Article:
The issues for P availability to agricultural plants are threefold: the solution concentration of P during early growth (intensity factor); the quantity of P in the soil 'bank' to meet plant and animal needs (capacity or quantity factor); and the rate at which P becomes available from mineral and organic sources (kinetic factor).These three needs can be met by:1) applying traditional (manure, compost) and novel (biosuper) sources2) modifying or selecting plants for their root architecture, phytase activity, carboxylate excretion and P translocation inefficiency3) encouraging rhizosphere conditions which favour phytase and carboxylase activity4) developing symbioses with mycorrhiza and Penicillium species5) developing exoenzyme products which release inositol P6) adjusting soil pH to 6-7 for maximum availability of native mineral P sources or lowering pH for maximum availability of reactive rock P7) developing rotations which maximise organic P cycling.These seven broad groupings of strategies to improve P nutrition each operate by one or more of the three mechanisms of quantity, intensity and kinetic factors. The possible application of these strategies to 'organic' farming is outlined in this review. However a successful application of these strategies might also improve the P efficiency of conventional agriculture.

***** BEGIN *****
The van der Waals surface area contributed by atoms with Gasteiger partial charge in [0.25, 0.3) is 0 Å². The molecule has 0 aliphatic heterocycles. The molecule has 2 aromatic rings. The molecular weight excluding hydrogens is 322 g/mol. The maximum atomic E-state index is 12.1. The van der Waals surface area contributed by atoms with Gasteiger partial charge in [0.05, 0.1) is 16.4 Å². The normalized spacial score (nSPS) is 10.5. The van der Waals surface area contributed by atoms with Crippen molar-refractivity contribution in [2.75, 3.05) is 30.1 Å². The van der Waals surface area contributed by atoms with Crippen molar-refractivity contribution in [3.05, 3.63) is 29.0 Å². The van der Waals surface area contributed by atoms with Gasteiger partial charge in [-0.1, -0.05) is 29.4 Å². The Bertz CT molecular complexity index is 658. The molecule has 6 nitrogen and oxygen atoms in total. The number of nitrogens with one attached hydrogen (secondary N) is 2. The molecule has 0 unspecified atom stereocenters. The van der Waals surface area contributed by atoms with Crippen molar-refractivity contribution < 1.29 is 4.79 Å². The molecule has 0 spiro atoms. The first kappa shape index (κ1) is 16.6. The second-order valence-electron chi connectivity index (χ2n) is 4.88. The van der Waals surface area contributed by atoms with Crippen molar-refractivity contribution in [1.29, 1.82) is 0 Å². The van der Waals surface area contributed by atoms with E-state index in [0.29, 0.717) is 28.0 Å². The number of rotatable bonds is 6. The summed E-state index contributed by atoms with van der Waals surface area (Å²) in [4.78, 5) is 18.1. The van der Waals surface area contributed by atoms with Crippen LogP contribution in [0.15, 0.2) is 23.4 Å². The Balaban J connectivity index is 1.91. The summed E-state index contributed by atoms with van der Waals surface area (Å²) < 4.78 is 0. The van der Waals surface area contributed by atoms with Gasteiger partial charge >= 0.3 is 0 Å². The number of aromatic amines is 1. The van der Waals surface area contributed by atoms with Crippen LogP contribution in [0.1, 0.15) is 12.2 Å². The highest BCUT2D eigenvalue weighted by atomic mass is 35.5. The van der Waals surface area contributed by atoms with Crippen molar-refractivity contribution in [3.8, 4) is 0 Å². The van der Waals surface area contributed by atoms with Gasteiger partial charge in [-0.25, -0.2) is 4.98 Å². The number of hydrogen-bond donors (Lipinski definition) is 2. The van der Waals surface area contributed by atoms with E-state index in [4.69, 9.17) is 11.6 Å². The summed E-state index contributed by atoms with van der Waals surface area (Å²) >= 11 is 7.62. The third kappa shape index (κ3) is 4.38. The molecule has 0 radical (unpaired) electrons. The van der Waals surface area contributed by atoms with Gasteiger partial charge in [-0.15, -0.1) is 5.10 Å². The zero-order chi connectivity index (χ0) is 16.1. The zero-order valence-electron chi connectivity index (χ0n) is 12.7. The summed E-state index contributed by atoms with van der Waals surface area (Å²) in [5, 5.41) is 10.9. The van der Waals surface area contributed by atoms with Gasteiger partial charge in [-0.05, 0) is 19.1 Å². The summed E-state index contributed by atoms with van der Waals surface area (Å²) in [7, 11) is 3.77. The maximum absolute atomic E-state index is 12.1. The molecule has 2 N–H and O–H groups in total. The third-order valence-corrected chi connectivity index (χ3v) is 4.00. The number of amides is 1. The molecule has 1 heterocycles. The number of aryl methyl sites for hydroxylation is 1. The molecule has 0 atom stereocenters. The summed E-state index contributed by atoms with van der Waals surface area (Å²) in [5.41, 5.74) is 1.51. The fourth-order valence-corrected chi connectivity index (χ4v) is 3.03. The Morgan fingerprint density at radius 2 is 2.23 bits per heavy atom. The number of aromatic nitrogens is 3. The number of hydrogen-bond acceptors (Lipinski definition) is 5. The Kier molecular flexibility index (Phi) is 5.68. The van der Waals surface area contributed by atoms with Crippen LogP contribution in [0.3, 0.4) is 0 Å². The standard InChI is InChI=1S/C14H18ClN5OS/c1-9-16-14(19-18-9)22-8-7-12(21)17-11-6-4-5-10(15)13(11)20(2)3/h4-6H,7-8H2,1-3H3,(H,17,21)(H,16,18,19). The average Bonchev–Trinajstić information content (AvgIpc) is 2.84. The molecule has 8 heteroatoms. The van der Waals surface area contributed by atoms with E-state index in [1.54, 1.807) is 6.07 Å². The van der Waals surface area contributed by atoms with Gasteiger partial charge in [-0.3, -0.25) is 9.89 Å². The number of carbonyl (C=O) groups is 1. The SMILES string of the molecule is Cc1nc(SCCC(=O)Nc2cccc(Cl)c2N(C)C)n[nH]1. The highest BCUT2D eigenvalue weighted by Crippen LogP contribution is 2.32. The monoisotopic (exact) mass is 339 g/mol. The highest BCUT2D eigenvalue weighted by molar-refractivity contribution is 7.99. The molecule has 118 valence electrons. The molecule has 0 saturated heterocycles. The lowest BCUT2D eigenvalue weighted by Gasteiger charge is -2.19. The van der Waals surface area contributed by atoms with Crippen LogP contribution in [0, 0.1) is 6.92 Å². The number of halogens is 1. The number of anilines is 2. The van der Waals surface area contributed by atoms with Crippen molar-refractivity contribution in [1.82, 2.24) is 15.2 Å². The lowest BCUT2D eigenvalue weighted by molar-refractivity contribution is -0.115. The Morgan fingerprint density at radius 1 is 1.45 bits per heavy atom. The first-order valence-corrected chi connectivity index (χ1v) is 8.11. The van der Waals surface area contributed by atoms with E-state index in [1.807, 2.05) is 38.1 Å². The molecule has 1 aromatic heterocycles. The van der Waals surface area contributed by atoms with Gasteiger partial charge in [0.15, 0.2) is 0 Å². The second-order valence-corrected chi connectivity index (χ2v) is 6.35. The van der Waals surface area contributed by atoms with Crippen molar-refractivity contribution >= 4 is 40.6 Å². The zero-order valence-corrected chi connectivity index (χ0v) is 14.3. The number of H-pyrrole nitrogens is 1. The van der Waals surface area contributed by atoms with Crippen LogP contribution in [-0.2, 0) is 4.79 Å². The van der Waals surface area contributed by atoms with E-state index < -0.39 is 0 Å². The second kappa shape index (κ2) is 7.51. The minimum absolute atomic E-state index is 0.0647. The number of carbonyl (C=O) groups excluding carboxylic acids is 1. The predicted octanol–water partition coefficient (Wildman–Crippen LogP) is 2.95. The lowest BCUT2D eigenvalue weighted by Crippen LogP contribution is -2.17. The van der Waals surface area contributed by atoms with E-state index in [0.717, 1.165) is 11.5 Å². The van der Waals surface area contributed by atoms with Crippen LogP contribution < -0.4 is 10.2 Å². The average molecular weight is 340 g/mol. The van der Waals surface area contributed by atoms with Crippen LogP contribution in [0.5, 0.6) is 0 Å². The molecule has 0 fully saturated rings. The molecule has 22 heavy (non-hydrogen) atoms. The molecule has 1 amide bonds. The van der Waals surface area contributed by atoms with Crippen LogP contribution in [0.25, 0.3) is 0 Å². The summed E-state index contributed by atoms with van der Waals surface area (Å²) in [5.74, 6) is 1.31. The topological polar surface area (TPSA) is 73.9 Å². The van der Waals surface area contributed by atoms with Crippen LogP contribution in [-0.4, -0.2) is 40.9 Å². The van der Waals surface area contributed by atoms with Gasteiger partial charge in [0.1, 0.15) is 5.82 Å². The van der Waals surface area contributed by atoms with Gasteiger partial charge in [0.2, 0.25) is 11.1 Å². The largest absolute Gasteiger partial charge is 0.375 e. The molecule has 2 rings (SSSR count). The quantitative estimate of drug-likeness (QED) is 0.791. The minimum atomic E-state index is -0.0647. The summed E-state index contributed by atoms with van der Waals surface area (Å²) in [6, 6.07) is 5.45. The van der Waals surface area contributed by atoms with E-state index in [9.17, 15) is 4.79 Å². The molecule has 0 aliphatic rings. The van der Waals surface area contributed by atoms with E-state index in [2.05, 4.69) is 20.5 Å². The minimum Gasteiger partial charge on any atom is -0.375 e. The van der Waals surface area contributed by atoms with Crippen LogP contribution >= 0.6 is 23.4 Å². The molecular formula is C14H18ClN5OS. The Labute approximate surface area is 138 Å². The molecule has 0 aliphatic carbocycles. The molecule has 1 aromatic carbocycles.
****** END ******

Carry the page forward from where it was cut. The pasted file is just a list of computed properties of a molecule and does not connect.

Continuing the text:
Conyers, M., & Moody, PW. (2009). A conceptual framework for improving the P efficiency of organic farming without inputs of soluble P fertiliser. Crop and Pasture Science, 60(2), 100-104. https://doi.org/10.1071/CP06327